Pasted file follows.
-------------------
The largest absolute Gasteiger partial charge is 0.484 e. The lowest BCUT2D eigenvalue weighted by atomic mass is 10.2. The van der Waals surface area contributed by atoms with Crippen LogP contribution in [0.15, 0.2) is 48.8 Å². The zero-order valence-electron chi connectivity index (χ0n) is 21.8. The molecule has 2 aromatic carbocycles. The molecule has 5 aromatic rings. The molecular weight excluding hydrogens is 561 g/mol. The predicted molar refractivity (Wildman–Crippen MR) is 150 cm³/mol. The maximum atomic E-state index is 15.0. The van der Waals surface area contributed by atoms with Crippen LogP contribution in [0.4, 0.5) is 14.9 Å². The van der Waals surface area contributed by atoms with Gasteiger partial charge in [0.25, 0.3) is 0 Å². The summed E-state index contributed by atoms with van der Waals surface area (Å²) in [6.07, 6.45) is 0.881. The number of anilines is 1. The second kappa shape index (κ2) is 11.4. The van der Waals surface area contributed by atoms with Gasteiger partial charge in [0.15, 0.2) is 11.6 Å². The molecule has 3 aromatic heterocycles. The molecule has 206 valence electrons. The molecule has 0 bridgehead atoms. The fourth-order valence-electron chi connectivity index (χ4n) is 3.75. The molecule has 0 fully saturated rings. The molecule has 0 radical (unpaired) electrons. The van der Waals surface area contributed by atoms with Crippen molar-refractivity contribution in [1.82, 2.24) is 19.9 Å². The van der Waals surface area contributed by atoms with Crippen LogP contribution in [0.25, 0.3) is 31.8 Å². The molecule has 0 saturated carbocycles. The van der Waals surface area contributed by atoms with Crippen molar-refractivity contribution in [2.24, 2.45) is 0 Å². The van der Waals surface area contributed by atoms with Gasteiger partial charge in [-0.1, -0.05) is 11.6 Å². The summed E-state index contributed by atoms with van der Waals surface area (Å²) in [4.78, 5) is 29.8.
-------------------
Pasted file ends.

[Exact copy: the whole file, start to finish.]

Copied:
The largest absolute Gasteiger partial charge is 0.484 e. The lowest BCUT2D eigenvalue weighted by atomic mass is 10.2. The van der Waals surface area contributed by atoms with Crippen LogP contribution in [0.15, 0.2) is 48.8 Å². The zero-order valence-electron chi connectivity index (χ0n) is 21.8. The molecule has 2 aromatic carbocycles. The molecule has 5 aromatic rings. The molecular weight excluding hydrogens is 561 g/mol. The predicted molar refractivity (Wildman–Crippen MR) is 150 cm³/mol. The maximum atomic E-state index is 15.0. The van der Waals surface area contributed by atoms with Crippen LogP contribution in [0.4, 0.5) is 14.9 Å². The van der Waals surface area contributed by atoms with Gasteiger partial charge in [0.25, 0.3) is 0 Å². The summed E-state index contributed by atoms with van der Waals surface area (Å²) in [6.07, 6.45) is 0.881. The number of anilines is 1. The second kappa shape index (κ2) is 11.4. The van der Waals surface area contributed by atoms with Gasteiger partial charge in [0.15, 0.2) is 11.6 Å². The molecule has 3 aromatic heterocycles. The molecule has 206 valence electrons. The molecule has 0 bridgehead atoms. The fourth-order valence-electron chi connectivity index (χ4n) is 3.75. The molecule has 0 fully saturated rings. The molecule has 0 radical (unpaired) electrons. The van der Waals surface area contributed by atoms with Crippen molar-refractivity contribution in [1.82, 2.24) is 19.9 Å². The van der Waals surface area contributed by atoms with Crippen LogP contribution in [0.25, 0.3) is 31.8 Å². The molecule has 0 saturated carbocycles. The van der Waals surface area contributed by atoms with Crippen molar-refractivity contribution in [2.24, 2.45) is 0 Å². The van der Waals surface area contributed by atoms with Gasteiger partial charge in [-0.1, -0.05) is 11.6 Å². The summed E-state index contributed by atoms with van der Waals surface area (Å²) in [4.78, 5) is 29.8.